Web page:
In isolation from information i had  Sankaras coming up, POI cycling and Kundalini going full force. All the sounds, visuals, mental agitation from to much energy. Even the nectar dripping down the throat for awhile. I had automatic responses to contact. If the feeling was pleasant, the response was danger. I thought that part was hilarious. People who get excesive Kundalini stuff, have nothing to fear. If they work with it and not fight with it, it will work out in time. It is difficult often very uncomfortable but ive never heard, not worth it. For me it took 6 years to really get it all flowing. That was about the same time POI ran its course. I don't think thats a coincidence.

I wrote about those years hoping Daniel or someone may have offered some feedback that would be of use to you. There was nothing. All that stuff that came up and passed away were results of the delusion of a self. Sankaras. In the beginning i could recognise exact moments in my life now and then, until i was told not to entertain this stuff, just let it go. After years of practice  the mental factor would come out so fast, it was a blur. The conditioning at the elements and vedana level, repeated the same pattern pleasant, unpleasant.Pleasure, pain. Ecstasy, agony. Craving, averson. Eventually i got to neither pleasant nor unpleasant, it took time. The experience was a living hell but absolutely amazing. The POI cycles blips ect, were like falling of a log. When the process was established at a certain stage. A cycle would complete. I did not regard them as what they are claimed to be. I had some early periods of prominent experience being POI. The nanas from Dissolution to Reobservation matched Daniels discriptions perfectly. Also at the 5 year mark, some extreme POI aspects. The final shift is as they say, also things arise but as an impersonal process, thats clearly seen, as they say. For me the nanas broke apart as well.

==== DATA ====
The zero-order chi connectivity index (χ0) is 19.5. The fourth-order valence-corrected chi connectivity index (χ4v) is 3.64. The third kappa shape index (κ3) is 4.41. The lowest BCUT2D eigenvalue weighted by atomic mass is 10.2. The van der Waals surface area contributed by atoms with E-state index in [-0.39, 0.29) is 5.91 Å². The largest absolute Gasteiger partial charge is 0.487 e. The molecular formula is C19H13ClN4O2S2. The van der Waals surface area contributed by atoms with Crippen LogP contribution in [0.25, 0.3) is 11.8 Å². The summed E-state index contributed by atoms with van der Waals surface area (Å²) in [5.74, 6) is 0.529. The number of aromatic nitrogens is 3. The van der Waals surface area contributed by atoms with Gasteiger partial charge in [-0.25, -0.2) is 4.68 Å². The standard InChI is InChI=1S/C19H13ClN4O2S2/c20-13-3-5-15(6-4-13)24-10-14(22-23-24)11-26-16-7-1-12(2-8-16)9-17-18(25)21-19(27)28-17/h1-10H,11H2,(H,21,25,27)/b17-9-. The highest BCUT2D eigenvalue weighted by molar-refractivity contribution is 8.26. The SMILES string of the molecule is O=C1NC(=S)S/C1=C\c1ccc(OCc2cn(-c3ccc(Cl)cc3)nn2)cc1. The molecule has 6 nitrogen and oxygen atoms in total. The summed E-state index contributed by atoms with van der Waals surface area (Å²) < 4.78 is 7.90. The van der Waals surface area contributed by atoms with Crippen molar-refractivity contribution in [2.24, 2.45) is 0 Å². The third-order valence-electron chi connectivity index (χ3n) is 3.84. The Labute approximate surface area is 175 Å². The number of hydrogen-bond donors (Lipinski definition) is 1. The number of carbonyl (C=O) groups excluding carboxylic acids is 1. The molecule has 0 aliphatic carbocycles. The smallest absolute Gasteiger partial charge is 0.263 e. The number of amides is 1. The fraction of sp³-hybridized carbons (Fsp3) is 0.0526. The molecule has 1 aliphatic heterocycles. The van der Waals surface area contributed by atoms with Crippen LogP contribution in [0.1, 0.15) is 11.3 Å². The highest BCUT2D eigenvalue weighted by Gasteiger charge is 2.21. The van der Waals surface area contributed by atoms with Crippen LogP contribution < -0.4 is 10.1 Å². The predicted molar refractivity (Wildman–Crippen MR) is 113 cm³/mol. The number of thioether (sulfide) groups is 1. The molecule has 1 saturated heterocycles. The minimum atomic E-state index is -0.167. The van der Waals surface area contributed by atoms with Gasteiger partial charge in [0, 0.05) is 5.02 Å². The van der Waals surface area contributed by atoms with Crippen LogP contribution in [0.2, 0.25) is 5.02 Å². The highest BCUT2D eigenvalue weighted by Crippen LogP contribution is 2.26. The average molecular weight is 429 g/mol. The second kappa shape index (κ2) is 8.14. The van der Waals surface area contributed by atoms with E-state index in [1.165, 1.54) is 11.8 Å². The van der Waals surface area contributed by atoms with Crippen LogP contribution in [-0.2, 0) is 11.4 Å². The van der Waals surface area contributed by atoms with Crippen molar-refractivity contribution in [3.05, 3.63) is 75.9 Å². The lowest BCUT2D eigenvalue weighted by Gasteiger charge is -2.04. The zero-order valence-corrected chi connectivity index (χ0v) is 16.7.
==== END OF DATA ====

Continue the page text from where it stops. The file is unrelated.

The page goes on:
Not having the exposer to the ideas about what this all means, i disregard it. The Sankaras though very subtle and Kundalini continue, and rightfully so, they are aspects of the same thing. So i keep practicing. Ive been posting about the practice i used on Curious's thread. Obviously i have you in mind. I do have a few suggestions, and will mention them another time. There only suggestions based on my experience. Above is pretty much a general overview on how things went.

I'm not prepared to disregard traditional views on subjects. They are just as relivant today as they were then. This is yogic stuff, although we have advanced in ways that would have probably been unimaginable back then. Apart from the Buddha, there has been no advances in the yogic stuff, in fact we may have gone backwards to the point of reinventing the flat tyre.


Below is a fairly common traditional yogic Kundalini view.
Deleted due possible copywrite. Ref: Kundalini Tantra. Swami S Saraswati. Ch 6: Preparations for Awakening.